Read more:

With 10 sandy miles to go, and with a relentless sun and 75-degree temperatures, I thought it prudent to refill my bottles at the Desolacion aid station. Sebastian took the opportunity instead to put 15 seconds on me, a decision which cost him dearly later on.

With 10 sandy miles to go, and with a relentless sun and 75-degree temperatures, I thought it prudent to refill my bottles at the Desolacion aid station. Sebastian took the opportunity instead to put 15 seconds on me, a decision which cost him dearly later on.


What else?

Amanda

Because I decreased my overall workload and traded some business travel for local work, I was around much more in 2015. Amanda has enjoyed the company, at least most of the time. We celebrated our 2-year anniversary in August by hiking the Aspen Four Pass Loop, and are still content with a single child that is furry and four-legged.

Amanda was a huge help as my sole crew member at Run Rabbit Run, and has been encouraging of my efforts to work less and play more.

Sound of Music, anyone? Superb wildflowers and views from below West Maroon Pass, on our way to Frigid Air. It's even better with a lightweight pack.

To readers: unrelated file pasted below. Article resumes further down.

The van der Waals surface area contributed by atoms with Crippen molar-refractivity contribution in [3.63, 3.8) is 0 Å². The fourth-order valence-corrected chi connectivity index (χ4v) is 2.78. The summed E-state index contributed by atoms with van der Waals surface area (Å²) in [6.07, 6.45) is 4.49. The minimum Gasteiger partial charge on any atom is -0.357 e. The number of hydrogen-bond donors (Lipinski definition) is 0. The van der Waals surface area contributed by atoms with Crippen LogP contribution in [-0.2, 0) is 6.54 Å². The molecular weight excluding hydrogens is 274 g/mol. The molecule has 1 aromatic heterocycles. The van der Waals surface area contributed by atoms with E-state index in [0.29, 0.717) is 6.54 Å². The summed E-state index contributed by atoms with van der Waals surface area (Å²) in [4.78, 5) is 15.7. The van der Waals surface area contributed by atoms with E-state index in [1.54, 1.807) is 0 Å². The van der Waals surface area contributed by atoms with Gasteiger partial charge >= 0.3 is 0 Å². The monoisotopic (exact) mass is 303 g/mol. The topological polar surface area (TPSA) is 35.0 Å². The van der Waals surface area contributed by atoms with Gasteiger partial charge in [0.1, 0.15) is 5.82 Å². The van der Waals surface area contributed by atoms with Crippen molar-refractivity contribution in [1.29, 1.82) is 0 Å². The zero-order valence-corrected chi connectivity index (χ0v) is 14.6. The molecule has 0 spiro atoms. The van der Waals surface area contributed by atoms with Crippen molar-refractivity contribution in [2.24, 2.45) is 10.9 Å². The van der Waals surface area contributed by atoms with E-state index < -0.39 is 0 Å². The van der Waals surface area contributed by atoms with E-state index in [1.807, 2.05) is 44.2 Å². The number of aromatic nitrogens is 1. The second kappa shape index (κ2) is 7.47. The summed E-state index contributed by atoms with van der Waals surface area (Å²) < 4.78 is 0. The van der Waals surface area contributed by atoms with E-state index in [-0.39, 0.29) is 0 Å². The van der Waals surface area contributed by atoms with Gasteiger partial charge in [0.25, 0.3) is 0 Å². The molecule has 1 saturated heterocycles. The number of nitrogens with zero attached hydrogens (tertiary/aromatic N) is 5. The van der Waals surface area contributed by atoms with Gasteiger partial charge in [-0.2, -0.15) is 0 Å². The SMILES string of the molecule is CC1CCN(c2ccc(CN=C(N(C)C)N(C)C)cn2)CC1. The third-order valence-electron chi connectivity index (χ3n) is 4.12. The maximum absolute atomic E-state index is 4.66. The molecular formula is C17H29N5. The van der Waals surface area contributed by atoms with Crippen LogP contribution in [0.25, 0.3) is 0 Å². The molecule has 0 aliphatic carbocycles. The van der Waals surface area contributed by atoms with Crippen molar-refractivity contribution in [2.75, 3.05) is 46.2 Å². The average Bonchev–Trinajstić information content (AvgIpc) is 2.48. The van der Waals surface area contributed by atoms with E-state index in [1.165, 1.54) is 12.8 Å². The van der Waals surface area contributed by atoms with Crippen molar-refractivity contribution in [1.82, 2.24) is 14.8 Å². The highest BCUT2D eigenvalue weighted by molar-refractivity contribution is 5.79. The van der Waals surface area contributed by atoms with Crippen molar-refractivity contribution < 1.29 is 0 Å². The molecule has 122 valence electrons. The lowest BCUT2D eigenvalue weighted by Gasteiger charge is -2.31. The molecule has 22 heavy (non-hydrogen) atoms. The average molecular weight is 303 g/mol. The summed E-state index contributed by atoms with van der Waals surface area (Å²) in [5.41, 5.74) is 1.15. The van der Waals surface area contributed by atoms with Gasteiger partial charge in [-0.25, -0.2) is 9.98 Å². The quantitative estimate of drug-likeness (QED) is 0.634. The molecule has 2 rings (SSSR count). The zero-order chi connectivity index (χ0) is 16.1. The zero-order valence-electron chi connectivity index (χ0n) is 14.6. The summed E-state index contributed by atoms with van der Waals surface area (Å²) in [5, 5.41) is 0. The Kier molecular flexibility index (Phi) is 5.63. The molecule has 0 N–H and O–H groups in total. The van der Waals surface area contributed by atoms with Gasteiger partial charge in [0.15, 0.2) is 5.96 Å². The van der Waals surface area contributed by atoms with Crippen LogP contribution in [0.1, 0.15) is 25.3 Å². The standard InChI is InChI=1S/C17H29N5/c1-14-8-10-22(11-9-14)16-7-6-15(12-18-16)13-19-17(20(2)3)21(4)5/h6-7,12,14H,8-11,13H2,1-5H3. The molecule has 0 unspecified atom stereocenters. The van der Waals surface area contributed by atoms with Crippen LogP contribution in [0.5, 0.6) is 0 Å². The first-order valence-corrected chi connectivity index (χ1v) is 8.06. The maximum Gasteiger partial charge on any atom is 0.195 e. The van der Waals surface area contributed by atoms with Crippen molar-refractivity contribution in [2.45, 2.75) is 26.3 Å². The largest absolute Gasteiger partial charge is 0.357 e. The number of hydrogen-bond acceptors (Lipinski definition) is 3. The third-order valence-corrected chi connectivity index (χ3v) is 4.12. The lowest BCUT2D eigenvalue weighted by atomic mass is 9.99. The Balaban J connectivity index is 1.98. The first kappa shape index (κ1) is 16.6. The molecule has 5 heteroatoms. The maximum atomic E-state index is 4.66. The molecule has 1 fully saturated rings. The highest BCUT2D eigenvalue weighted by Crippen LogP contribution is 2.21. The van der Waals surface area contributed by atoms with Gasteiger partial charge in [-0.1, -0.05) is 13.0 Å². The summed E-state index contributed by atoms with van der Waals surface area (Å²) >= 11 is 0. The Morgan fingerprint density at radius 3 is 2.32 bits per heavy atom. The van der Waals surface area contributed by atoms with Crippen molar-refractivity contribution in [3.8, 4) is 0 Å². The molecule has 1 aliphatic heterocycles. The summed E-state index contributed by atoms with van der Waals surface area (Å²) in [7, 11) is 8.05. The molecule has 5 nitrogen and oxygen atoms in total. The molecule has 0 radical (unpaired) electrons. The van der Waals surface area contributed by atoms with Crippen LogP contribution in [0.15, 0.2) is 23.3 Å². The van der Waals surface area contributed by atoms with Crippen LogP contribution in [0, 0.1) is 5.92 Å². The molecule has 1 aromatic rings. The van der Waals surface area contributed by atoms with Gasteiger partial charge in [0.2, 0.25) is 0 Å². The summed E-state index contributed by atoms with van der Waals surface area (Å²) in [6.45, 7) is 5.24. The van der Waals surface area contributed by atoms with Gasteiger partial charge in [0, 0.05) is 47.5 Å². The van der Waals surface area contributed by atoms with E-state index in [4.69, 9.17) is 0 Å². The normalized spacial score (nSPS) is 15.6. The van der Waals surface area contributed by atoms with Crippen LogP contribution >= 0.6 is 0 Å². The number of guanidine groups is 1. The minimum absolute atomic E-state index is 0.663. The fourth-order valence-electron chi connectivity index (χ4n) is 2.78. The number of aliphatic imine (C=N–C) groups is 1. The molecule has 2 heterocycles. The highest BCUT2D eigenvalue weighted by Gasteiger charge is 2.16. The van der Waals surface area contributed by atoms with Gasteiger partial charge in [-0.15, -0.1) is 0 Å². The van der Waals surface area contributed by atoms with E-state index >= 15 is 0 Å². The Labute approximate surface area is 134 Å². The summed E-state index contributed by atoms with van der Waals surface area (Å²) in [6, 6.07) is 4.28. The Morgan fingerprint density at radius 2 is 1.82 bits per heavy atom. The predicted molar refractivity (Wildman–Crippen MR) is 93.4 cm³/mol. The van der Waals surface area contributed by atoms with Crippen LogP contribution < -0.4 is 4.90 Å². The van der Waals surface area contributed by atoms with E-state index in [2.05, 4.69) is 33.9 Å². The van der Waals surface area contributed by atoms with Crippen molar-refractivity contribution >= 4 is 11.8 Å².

Sound of Music, anyone? Superb wildflowers and views from below West Maroon Pass, on our way to Frigid Air. It’s even better with a lightweight pack.

Sierra Designs

This has been fun work with a fun team. If you haven’t already, find a comfortable chair and get a bowl of popcorn, then check out our informative SD LIVE series. Also, this spring/summer watch for the release of a co-developed backpack and shelter, with more products to follow. These best-in-class products will be worth the wait.

In 2016 Sierra Designs will release a double-wall tent and suspension backpack that we've co-developed. The Gen3 prototype, in photo, arrives next week and appears almost production-ready.

In 2016 Sierra Designs will release a double-wall tent and suspension backpack that we’ve co-developed. The Gen3 prototype, in photo, arrives next week and appears almost production-ready.